The Annales Cambriae reported that in 721 the Britons were victors in battle at Hehil (possibly on the Camel estuary or further north near Bude) among the Cornish (apud Cornuenses), presumably against the West Saxons. Annales Cambriae. A century passed before we hear of the West Saxons attacking Cornwall again, this time under King Egbert, who in 814 laid waste to Cornwall from east to west.[4] The Anglo-Saxon Chronicle tells us that in 825 (adjusted date) a battle was fought between the "Welsh" in Cornwall and the people of Devonshire, probably at Galford in Devon.[5] Finally, in 838, the Cornish and their Viking allies were defeated by Egbert at Hengestesdune, probably Hingston Down near Moretonhampstead, Devon or Callington, Cornwall (Anglo-Saxon Chronicle).

The tin trade revived in the Middle Ages, and the Cornish Rebellion of 1497, in which a makeshift Cornish army marched on London only to be crushed by the royal troops, is attributed to tin miners.[6] In the mid-nineteenth century, however, the tin trade again fell into decline.

As Cornwall's reserves of tin began to be exhausted many Cornishmen emigrated to places such as the Americas, Australia, New Zealand and South Africa where their skills were in demand. The tin mines in Cornwall are now worked-out at current prices, but the expertise and culture of the Cornish tin miners lives on in a number of places around the world. It is said that, wherever you may go in the world, if you see a hole in the ground, you will find a Cornishman at the bottom of it (see Cornish emigration). Several Cornish mining words are in use in English language mining terminology, such as costean, gunnies, lode and vug.

Since the decline of tin mining, agriculture and fishing, the area's economy has become increasingly dependent on tourism — some of Great Britain's most spectacular coastal scenery can be found here. Nevertheless, Cornwall remains one of the poorest parts of the United Kingdom and it has been granted Objective 1 status by the European Union. A political party, Mebyon Kernow, MK, or 'Sons of Cornwall', was formed in 1951 to attempt to assert some degree of autonomy (see Cornish nationalism); while the flag of St Piran is seen increasingly across Cornwall at protests, demonstrations and generally, the party has not achieved significant success at the ballot box, although they do have a number of district councillors. Two of the current Members of Parliament (MPs) in the Parliament of the United Kingdom, Andrew George, MP for St Ives, and Dan Rogerson, MP for North Cornwall, repeated their Parliamentary oaths in Cornish. Further, there is a caucus of local county councillors who are well-known locally for their persistent advocacy of Cornwall's political uniqueness.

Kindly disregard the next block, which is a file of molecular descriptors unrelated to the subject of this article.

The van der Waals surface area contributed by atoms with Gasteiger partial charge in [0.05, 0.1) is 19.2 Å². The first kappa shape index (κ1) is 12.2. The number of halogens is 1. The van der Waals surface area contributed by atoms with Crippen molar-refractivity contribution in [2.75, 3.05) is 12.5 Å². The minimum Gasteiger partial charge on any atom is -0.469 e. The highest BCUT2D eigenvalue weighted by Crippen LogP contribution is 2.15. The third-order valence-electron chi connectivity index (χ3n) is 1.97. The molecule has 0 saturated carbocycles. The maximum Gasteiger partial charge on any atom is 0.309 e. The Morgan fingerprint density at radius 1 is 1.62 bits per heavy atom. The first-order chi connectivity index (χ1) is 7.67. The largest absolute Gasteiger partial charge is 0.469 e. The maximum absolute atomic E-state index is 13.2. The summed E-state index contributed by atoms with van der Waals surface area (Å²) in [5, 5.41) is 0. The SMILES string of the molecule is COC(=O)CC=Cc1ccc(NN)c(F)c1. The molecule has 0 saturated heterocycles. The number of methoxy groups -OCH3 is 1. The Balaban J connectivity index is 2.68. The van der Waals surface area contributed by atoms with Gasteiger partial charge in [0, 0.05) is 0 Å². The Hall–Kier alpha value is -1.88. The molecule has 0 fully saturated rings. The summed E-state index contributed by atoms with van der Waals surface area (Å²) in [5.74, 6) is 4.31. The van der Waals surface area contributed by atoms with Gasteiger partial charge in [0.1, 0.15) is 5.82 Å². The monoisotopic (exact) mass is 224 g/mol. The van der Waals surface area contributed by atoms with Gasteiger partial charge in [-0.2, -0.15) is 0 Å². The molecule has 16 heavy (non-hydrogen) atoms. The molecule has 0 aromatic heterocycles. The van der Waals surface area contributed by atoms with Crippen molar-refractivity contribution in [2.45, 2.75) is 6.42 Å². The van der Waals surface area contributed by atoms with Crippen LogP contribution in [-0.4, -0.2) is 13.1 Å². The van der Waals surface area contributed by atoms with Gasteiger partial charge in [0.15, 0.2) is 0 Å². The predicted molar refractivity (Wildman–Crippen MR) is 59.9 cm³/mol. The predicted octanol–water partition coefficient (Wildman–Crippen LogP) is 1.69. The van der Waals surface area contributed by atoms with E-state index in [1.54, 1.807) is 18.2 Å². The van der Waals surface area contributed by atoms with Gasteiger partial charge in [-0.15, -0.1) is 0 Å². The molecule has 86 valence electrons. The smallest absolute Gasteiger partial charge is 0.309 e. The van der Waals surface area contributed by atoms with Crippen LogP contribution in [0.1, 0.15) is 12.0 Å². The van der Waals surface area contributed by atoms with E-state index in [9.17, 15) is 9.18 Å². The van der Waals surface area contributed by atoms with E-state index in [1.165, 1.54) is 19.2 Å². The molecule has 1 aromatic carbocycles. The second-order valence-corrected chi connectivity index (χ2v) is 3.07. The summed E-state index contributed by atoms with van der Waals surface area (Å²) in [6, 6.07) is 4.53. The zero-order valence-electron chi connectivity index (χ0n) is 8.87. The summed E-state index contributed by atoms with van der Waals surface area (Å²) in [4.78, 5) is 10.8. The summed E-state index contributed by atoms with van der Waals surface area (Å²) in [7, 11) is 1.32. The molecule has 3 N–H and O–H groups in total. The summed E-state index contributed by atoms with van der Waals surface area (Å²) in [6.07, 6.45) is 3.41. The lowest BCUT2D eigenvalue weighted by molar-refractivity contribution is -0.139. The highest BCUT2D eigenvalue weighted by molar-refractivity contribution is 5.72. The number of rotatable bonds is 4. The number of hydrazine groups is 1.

There is a theory that once silver was extracted from the copper ores of Cornwall in pre-Roman times, as silver is easily converted to its chloride (AgCl) by surface waters containing chlorine.[7]

[edit] Physical geography

Main article: Geology of Cornwall
Satellite image of Cornwall
Satellite image of Cornwall

Cornwall forms the tip of the south-west peninsula of the island Great Britain, and is therefore exposed to the full force of the prevailing winds that blow in from the Atlantic Ocean. The coastline is composed mainly of resistant rocks that give rise in many places to impressive cliffs.

The north and south coasts have different characteristics. The north coast is more exposed and therefore has a wilder nature. The prosaically-named High Cliff, between Boscastle and Tintagel, is the highest sheer-drop cliff in Cornwall at 735 ft (224 m). However, there are also many extensive stretches of fine golden sand which form the beaches that are so important to the tourist industry, such as those at St Ives, Perranporth and Newquay. The only river estuary of any size on the north coast is the Camel, which provides Padstow with a safe harbour. The south coast, dubbed the "riviera", is more sheltered and there are several broad estuaries offer safe anchorages, such as at Falmouth and Fowey. Beaches on the south coast usually consist of coarser sand and shingle, interspersed with rocky sections of wave-cut platform.